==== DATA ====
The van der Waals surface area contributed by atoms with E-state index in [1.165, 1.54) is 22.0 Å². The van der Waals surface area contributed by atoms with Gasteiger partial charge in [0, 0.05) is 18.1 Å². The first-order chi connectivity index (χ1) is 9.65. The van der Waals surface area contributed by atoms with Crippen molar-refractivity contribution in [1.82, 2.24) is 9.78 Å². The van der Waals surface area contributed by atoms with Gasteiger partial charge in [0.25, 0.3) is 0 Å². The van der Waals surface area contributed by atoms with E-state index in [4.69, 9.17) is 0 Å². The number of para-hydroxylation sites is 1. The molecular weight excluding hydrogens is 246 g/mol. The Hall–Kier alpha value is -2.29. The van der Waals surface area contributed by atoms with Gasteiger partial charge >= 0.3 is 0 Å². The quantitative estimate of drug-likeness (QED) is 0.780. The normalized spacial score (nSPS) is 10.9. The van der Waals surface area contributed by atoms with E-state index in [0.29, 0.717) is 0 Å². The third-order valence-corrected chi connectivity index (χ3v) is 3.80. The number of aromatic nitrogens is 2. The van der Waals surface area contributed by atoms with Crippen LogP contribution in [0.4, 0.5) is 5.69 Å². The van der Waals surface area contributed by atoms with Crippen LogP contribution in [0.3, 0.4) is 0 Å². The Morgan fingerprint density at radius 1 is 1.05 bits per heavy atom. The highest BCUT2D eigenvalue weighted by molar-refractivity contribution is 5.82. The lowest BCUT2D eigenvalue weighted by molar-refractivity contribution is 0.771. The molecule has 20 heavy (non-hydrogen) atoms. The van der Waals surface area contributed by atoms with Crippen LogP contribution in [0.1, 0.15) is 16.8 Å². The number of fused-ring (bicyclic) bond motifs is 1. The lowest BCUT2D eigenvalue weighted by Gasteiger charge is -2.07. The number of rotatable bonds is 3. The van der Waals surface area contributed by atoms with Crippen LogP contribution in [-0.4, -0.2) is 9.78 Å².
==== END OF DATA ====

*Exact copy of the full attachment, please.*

The van der Waals surface area contributed by atoms with E-state index in [1.165, 1.54) is 22.0 Å². The van der Waals surface area contributed by atoms with Gasteiger partial charge in [0, 0.05) is 18.1 Å². The first-order chi connectivity index (χ1) is 9.65. The van der Waals surface area contributed by atoms with Crippen molar-refractivity contribution in [1.82, 2.24) is 9.78 Å². The van der Waals surface area contributed by atoms with Gasteiger partial charge in [0.25, 0.3) is 0 Å². The van der Waals surface area contributed by atoms with E-state index in [4.69, 9.17) is 0 Å². The number of para-hydroxylation sites is 1. The molecular weight excluding hydrogens is 246 g/mol. The Hall–Kier alpha value is -2.29. The van der Waals surface area contributed by atoms with Gasteiger partial charge >= 0.3 is 0 Å². The quantitative estimate of drug-likeness (QED) is 0.780. The normalized spacial score (nSPS) is 10.9. The van der Waals surface area contributed by atoms with E-state index in [0.29, 0.717) is 0 Å². The third-order valence-corrected chi connectivity index (χ3v) is 3.80. The number of aromatic nitrogens is 2. The van der Waals surface area contributed by atoms with Crippen LogP contribution in [0.4, 0.5) is 5.69 Å². The van der Waals surface area contributed by atoms with Crippen LogP contribution in [0.3, 0.4) is 0 Å². The Morgan fingerprint density at radius 1 is 1.05 bits per heavy atom. The highest BCUT2D eigenvalue weighted by molar-refractivity contribution is 5.82. The lowest BCUT2D eigenvalue weighted by molar-refractivity contribution is 0.771. The molecule has 20 heavy (non-hydrogen) atoms. The van der Waals surface area contributed by atoms with Crippen LogP contribution in [0.1, 0.15) is 16.8 Å². The number of fused-ring (bicyclic) bond motifs is 1. The lowest BCUT2D eigenvalue weighted by Gasteiger charge is -2.07. The number of rotatable bonds is 3. The van der Waals surface area contributed by atoms with Crippen LogP contribution in [-0.4, -0.2) is 9.78 Å².